Remember: Revising your school is an ongoing goal. Set timelines for yourself to review it on a regular basis and update and revise anything necessary.

5. Get active in teachable:hq

Teachable customers can take advantage of teachable:hq. It’s there for you to connect with other creators in meaningful ways. If you have a hard time remembering to do so or you’re nervous to post publicly, set a goal for yourself. Maybe that goal is to take part in one discussion a month. Maybe it’s to check the community at least once a week and sign up for any relevant upcoming events. Whatever you feel is comfortable and attainable for you is a start should be your goal. Later you can increase these goals to better fit your needs and experiences as a creator.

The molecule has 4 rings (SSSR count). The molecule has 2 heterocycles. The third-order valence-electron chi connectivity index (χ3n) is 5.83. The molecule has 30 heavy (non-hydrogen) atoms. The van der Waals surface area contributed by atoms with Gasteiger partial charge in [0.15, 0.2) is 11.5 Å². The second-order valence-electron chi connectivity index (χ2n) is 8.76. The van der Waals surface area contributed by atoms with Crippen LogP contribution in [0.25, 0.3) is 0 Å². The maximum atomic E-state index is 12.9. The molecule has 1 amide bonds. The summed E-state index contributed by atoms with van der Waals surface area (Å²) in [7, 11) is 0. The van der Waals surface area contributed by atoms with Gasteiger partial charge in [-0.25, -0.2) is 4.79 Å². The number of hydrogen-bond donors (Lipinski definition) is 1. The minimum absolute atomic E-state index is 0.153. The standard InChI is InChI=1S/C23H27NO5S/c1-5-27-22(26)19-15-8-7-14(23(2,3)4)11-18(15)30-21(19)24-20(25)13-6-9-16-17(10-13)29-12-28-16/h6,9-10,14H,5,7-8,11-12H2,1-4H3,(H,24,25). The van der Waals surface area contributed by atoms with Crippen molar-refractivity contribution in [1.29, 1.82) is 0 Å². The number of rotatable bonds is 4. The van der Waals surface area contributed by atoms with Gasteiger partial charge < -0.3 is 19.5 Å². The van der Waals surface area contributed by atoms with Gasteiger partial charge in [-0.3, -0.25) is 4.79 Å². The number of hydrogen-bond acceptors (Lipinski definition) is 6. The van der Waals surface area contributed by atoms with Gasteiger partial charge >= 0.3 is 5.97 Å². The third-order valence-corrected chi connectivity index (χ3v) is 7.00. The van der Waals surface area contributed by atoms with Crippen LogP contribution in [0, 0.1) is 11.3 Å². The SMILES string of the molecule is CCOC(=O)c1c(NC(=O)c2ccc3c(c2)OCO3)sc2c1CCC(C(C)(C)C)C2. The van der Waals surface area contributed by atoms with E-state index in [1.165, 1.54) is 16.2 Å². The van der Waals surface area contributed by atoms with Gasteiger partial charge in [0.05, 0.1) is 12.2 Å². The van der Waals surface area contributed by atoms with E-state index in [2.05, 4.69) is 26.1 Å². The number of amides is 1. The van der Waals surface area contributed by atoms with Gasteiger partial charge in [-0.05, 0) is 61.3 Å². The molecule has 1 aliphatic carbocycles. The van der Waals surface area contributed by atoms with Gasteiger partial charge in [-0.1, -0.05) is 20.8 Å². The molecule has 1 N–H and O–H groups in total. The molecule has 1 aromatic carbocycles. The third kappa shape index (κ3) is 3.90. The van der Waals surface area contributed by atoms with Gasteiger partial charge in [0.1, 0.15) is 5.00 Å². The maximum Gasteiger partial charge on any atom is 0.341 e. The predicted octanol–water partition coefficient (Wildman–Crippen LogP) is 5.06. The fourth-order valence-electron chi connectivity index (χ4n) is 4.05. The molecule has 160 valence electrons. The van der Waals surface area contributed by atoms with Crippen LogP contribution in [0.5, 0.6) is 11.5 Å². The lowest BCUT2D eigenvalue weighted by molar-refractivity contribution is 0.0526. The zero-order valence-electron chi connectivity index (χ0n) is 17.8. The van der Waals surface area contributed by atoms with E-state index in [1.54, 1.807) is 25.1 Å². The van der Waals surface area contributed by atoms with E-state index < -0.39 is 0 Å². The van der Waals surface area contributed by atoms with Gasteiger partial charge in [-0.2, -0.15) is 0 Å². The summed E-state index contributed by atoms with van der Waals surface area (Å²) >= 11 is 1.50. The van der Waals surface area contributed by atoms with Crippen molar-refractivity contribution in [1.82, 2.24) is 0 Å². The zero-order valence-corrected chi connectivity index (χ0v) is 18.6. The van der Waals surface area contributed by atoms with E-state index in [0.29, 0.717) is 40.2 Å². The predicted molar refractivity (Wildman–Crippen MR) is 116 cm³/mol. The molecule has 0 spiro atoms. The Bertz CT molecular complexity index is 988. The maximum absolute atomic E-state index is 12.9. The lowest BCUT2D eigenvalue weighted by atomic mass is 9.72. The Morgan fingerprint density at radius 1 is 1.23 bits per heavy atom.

6. Learn about Teachable features

We already covered the benefits of teachable:u and teachable:hq but there are even more features for you to take advantage of. We’ve worked hard to create our own payment gateway, teachable:pay, for customers to simplify everything finance for you. Plus we offer an affiliate program for our creators as well.

Once you’re up and launched a great goal to set can be learning about the referral program. Make your first step to learn about referrals in a certain amount of time. Your second goal could be to reach out to potential referrals to work with. And your third could be to have one referral partner by a certain time, like one year after launching your course.

Everyone starts as a first-time course creator

Above all else, remember any successful creator started right where you are as a first-time course creator. The only way to become a seasoned and successful creator is to work at it. Setting goals is one of the clearest paths to get there. Now you know what goals to start with and how to set them for yourself!